How the pandemic affected women in the workforce

Mulheres e o mercado de trabalho

The Covid-19 pandemic has deeply affected our economy, and aggravated inequalities across the globe.

Women have been disproportionally affected by the crisis – four times as many women as men dropped out of the labor force in September 2020, roughly 865,000 women compared with 216,000 men. And going back to work might prove to be a challenge.

One big factor in this equation is the lack of childcare facilities and school closures during the pandemic. Even as the economy starts to show signs of a recovery, many of those childcare spots were closed down for good, and as research has shown, women are more likely to take on the tasks related to children and home keeping.

This has a huge impact on gender equality, and can have dire consequences to the economy. Even as small a shift as 1 percent of mothers leaving the workforce would result in an estimated $8.7 billion economic hit to working families. Black, Latinas and Indigenous women have been hit the hardest, as many of them work in the service industries most affected by the pandemic.

Companies must be aware of this reality and work to revert this scenario.

What can companies do to support women right now?

According to one of these studies, conducted in 2018 by DDI, diversity directly impacts the results of companies. The global leadership study, which included data from 2,400 companies in 54 countries, found that women occupy less than a third of the leadership roles (29%) – and the majority of them at lower levels of the corporate ladder.

Even with this imbalance, they were able to identify that companies that had women in more than 30% of leadership positions, with more than 20% being more senior positions had better financial results than the others. Being more diverse also increased in 1,4 the chances of sustainable growth.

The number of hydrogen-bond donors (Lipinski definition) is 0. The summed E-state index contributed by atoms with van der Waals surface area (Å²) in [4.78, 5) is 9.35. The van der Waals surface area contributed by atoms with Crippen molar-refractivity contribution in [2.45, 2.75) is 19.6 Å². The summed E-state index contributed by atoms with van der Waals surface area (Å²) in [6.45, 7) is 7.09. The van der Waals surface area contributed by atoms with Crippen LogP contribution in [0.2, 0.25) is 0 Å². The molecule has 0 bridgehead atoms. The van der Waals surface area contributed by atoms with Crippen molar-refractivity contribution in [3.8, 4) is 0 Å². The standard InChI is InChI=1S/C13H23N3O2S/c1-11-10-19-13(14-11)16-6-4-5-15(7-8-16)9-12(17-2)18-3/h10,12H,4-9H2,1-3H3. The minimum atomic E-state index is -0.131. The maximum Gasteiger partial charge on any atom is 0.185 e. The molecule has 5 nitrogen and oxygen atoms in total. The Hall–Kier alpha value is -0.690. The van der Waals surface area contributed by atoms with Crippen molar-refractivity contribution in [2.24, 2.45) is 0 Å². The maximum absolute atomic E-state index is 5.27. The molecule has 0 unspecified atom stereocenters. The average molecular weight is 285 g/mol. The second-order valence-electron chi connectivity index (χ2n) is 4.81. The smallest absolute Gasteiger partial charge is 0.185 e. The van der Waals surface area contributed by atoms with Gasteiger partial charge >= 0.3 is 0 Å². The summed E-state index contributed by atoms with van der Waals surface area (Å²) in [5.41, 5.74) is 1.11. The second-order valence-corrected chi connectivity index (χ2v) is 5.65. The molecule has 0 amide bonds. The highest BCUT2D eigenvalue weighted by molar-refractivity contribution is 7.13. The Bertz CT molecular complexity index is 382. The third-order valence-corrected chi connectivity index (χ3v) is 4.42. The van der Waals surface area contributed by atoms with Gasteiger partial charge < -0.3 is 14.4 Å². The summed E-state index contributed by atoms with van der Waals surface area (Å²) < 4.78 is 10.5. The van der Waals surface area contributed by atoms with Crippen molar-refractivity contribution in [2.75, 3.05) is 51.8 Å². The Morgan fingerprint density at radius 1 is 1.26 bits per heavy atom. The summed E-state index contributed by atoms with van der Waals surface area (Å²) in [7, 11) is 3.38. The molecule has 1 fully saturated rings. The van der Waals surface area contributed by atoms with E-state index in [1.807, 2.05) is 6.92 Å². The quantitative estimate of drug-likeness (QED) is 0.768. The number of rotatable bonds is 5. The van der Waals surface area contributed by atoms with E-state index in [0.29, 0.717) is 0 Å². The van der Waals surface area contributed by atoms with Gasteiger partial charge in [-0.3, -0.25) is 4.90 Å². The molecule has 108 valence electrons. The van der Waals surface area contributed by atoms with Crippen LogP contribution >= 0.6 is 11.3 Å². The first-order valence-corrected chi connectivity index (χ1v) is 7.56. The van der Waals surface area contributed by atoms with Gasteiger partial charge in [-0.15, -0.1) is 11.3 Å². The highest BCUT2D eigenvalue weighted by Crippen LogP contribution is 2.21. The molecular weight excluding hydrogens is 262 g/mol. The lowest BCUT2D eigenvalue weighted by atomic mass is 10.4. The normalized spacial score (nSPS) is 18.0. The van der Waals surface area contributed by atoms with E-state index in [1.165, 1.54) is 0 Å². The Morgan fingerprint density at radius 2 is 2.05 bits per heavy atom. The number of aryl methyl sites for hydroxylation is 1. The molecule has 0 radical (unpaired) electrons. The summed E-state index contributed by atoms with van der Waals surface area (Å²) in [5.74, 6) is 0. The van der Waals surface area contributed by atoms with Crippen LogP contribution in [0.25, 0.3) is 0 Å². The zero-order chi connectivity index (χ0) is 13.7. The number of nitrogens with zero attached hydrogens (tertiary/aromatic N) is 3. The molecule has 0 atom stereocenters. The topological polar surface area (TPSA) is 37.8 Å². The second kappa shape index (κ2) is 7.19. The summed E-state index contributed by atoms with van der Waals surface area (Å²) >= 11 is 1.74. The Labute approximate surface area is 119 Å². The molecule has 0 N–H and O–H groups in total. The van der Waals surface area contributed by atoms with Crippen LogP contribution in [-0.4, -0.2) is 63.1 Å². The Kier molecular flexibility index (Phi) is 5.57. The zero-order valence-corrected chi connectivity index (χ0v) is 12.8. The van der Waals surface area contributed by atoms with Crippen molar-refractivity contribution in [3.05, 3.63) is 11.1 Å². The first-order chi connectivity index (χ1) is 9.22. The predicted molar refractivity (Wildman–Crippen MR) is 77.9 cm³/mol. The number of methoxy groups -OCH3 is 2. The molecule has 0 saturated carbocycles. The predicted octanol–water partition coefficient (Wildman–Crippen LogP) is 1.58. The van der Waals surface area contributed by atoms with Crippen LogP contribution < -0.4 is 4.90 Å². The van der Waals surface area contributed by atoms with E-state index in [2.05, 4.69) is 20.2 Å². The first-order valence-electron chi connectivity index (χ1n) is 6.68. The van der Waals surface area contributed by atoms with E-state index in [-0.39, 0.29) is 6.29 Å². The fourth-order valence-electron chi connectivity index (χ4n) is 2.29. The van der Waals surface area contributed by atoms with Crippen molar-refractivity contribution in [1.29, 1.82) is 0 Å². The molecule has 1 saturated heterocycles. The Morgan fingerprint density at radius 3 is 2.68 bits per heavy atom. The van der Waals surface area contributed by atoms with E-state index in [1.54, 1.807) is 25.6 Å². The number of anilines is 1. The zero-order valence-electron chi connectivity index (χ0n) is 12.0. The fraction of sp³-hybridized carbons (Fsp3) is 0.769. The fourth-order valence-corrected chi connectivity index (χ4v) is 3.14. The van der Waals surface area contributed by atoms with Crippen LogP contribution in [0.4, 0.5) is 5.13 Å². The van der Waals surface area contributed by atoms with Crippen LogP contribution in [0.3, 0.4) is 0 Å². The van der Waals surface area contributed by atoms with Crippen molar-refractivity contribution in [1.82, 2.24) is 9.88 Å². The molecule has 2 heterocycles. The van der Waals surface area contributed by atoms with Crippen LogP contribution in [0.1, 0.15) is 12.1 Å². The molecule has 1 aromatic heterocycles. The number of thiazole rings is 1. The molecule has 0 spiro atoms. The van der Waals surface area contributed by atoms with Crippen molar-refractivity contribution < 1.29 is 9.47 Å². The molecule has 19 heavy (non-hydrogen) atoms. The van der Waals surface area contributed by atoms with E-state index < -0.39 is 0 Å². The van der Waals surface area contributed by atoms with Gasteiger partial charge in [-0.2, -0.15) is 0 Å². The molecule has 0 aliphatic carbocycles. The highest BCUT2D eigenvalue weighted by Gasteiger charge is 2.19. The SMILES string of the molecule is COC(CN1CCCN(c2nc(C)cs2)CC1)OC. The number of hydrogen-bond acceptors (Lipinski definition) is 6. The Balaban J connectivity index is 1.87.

So it is in the organisation’s best interest to support and promote diversity and inclusion. And this must be done thinking about long term solutions, and not just temporary relief during the crisis.

Flexible hours, working from home, maternity leave and access to childcare are just a few of the ways companies can become more accessible for women. Organisations also need to take into account that a 1 year gap (or even larger) might be more commonplace due to the pandemic, and should not reflect badly on candidates in hiring processes.

Of course, part of the solution relies of larger, structural changes and better policies, but companies can and should take the first steps to make the workplace more inclusive and prevent larger losses to the economy in general.

Technology as an ally

Artificial Intelligence can be a great ally in increasing diversity in the workplace.

It can be applied to mitigate discriminatory biases in hiring processes and help leaders make data-driven decisions that take into account a person’s abilities and performance, as opposed to sensitive data which could lead to biased conclusions.


Comments are closed.